Nearly 80 people were killed Friday when a truck ploughed into a crowd in the French Riviera resort of Nice during Bastille Day celebrations, the latest attack in a country still reeling from last year's Islamic State terror assaults.
Here is a recap of major attacks and foiled attempts since the Charlie Hebdo shootings in January 2015.
7-9 January, 2015: Two men armed with Kalashnikov rifles storm the Paris offices of satirical weekly Charlie Hebdo killing 12 people including eight cartoonists. A policewoman is killed just outside Paris the following day, while a gunman takes hostages at a Jewish supermarket, four of whom are killed. The Charlie Hebdo attackers and the hostage-taker are killed in separate shootouts with police, but not before claiming allegiance to Al-Qaeda and the Islamic State (IS) respectively.
3 February: Three soldiers guarding a Jewish community centre in Nice on the French Riviera, are attacked by a knife-wielding man. The 30-year-old assailant, Moussa Coulibaly, is arrested. In custody, he expresses his hatred for France, the police, the military and Jews.
19 April: Sid Ahmed Ghlam, an Algerian IT student, is arrested in Paris on suspicion of killing a woman who was found shot dead in the passenger seat of her car, and of planning an attack on a church in the Paris suburb of Villejuif. Prosecutors say they found documents about Al-Qaeda and the IS at his home, and that he had been in touch with a suspected jihadist in Syria about an attack on a church.
26 June : Frenchman Yassin Salhi, 35, kills and beheads his boss Herve Cornara and displays the severed head on the fence of a gas plant surrounded by Islamic flags. He tries to blow up the factory at Saint-Quentin-Fallavier in southeast France, but is arrested. He commits suicide in his jail cell in December.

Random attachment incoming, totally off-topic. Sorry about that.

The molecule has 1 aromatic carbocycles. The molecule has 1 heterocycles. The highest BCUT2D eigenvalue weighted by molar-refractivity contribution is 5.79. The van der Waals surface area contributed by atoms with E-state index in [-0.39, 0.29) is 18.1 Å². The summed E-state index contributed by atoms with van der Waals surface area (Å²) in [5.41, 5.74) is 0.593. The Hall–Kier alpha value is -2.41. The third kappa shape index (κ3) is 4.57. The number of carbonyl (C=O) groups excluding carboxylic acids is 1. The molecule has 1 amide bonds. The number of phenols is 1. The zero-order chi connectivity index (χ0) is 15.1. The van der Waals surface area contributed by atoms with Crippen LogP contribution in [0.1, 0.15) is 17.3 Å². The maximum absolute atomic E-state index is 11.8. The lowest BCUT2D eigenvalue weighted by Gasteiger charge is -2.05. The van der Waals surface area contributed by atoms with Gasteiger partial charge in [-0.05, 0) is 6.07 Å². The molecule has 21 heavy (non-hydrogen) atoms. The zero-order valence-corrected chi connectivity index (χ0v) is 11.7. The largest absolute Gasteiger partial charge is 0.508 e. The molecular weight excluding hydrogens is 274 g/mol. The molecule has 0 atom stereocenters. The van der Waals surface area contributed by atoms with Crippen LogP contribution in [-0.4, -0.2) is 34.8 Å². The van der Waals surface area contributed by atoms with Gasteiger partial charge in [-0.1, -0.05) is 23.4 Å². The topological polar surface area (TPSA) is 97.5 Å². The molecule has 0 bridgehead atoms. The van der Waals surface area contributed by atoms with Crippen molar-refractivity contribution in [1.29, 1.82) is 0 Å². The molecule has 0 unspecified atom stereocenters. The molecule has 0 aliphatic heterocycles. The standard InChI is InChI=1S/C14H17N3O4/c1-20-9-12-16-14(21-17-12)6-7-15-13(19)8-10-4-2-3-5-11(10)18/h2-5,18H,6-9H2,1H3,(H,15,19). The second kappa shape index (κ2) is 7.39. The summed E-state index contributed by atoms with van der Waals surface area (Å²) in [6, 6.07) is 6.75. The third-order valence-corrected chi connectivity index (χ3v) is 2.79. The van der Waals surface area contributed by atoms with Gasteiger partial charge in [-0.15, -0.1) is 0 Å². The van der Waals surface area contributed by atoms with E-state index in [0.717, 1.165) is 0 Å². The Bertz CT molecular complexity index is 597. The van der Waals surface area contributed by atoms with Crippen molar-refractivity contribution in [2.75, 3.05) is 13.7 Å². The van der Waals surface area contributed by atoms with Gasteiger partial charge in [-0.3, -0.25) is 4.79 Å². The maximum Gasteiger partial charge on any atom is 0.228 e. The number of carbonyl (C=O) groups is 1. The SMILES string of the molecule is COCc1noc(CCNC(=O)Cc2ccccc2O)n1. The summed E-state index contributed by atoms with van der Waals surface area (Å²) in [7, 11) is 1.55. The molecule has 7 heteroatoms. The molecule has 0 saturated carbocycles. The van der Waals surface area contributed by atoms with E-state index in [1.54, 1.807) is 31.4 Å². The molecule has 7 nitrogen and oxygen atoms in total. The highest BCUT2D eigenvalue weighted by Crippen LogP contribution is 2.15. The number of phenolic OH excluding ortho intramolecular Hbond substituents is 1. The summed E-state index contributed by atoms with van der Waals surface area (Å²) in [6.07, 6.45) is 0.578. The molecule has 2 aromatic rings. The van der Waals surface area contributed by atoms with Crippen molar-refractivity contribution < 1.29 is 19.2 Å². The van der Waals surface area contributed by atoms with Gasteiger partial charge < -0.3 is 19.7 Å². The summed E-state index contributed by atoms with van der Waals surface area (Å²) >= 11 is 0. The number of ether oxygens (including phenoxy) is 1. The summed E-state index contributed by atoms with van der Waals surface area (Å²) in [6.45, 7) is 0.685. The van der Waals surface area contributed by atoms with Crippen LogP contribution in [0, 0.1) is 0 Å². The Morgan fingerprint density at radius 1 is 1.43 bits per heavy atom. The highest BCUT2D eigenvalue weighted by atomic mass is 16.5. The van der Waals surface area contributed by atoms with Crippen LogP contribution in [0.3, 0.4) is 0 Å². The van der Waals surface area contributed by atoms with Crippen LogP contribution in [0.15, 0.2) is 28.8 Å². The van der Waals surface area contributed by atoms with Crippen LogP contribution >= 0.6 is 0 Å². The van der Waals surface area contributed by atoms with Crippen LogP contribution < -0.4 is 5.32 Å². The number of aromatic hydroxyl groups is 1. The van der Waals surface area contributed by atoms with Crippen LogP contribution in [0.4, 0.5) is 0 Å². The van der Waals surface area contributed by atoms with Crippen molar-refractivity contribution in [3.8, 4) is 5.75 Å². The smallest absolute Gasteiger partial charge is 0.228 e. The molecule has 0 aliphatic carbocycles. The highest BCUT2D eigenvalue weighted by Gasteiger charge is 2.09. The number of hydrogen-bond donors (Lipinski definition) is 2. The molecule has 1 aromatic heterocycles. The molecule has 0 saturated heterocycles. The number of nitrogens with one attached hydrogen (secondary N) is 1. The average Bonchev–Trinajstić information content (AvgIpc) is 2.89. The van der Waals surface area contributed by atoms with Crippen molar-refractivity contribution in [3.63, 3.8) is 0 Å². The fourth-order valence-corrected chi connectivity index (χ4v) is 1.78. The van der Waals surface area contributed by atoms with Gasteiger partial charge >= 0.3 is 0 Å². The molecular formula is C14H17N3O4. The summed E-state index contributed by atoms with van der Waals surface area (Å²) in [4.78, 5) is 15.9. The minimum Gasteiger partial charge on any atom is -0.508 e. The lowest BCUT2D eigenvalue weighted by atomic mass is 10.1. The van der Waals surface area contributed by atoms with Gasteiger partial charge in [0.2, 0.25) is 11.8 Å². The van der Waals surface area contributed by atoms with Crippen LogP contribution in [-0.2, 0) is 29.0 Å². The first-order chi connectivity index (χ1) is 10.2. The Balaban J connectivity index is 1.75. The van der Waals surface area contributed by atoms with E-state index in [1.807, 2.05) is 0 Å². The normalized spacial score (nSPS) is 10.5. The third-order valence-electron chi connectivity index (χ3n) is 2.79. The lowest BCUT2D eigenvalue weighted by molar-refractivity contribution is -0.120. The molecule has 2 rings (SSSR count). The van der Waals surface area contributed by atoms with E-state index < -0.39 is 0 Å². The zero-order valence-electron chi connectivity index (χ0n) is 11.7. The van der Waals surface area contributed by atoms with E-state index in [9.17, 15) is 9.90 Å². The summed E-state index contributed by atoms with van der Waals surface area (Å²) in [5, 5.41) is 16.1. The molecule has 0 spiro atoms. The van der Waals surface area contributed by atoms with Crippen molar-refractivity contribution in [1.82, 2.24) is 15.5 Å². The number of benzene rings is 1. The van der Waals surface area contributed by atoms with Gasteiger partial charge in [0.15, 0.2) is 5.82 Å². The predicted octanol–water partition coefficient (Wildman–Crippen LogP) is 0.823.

13 July : Four young men aged 16 to 23, including a former soldier, are arrested on charges of planning an attack on a military camp to behead an officer in the name of jihad. They proclaim allegiance to IS.
21 August : American, British and French passengers prevent a bloodbath on a high-speed Thalys train from Amsterdam to Paris, tackling a man who opened fire on passengers. He was armed with a Kalashnikov assault rifle, an automatic pistol, and a box-cutter. The gunman is identified as 25-year-old Moroccan national Ayoub El Khazzani, known to intelligence services for links to radical Islam.
13 November: Nine men — most of whom had fought alongside IS extremists in Syria — unleash explosives near the Stade de France stadium and open fire on people enjoying a night out at bars and restaurants in Paris, and at the Bataclan concert hall that lies just a short walk from where the Charlie Hebdo cartoonists were killed. In all, 130 people lose their lives and 350 are wounded. On November 14, the IS claims responsibility.
18 November: A teacher at a Jewish school in the southern city of Marseille is stabbed by three people shouting anti-Semitic obscenities and expressing support for the IS. The man, himself Jewish, is injured in the arms, legs and stomach.
1 January, 2016: A Frenchman of Tunisian origin tries to run down troops guarding a mosque in the southeastern town of Valence. He is charged with attempted homicide after telling emergency responders he "wanted to be killed by soldiers and to kill soldiers a way for him to appear like a martyr."
7 January, 2016: A man wielding a meat cleaver and carrying the emblem of the IS is shot dead as he tries to attack a police station in Paris. Convicted of theft in 2013, the man identified himself at the time as Sallah Ali, born in the Moroccan city of Casablanca in 1995.
13 June, 2016: Police officer Jean-Baptiste Salvaing, 42, and his companion, Jessica Schneider, 36, are killed at their home in Magnanville, west of Paris, by Larosssi Abballa, 25. Salvaing is stabbed to death, while Schneider’s throat is slit in front of their young son. Abballa is killed by a police SWAT team, but has already claimed the murders on social media in the name of the Islamic State group.
14 July, 2016: A truck barrels two kilometres (1.3 miles) through a crowd on Nice's palm-lined Promenade des Anglais after a Bastille Day fireworks display, killing at least 77 people and injuring scores more. The driver is shot dead by security forces.
There is no immediate claim of responsibility but prosecutors say the probe will be handled by anti-terrorism investigators.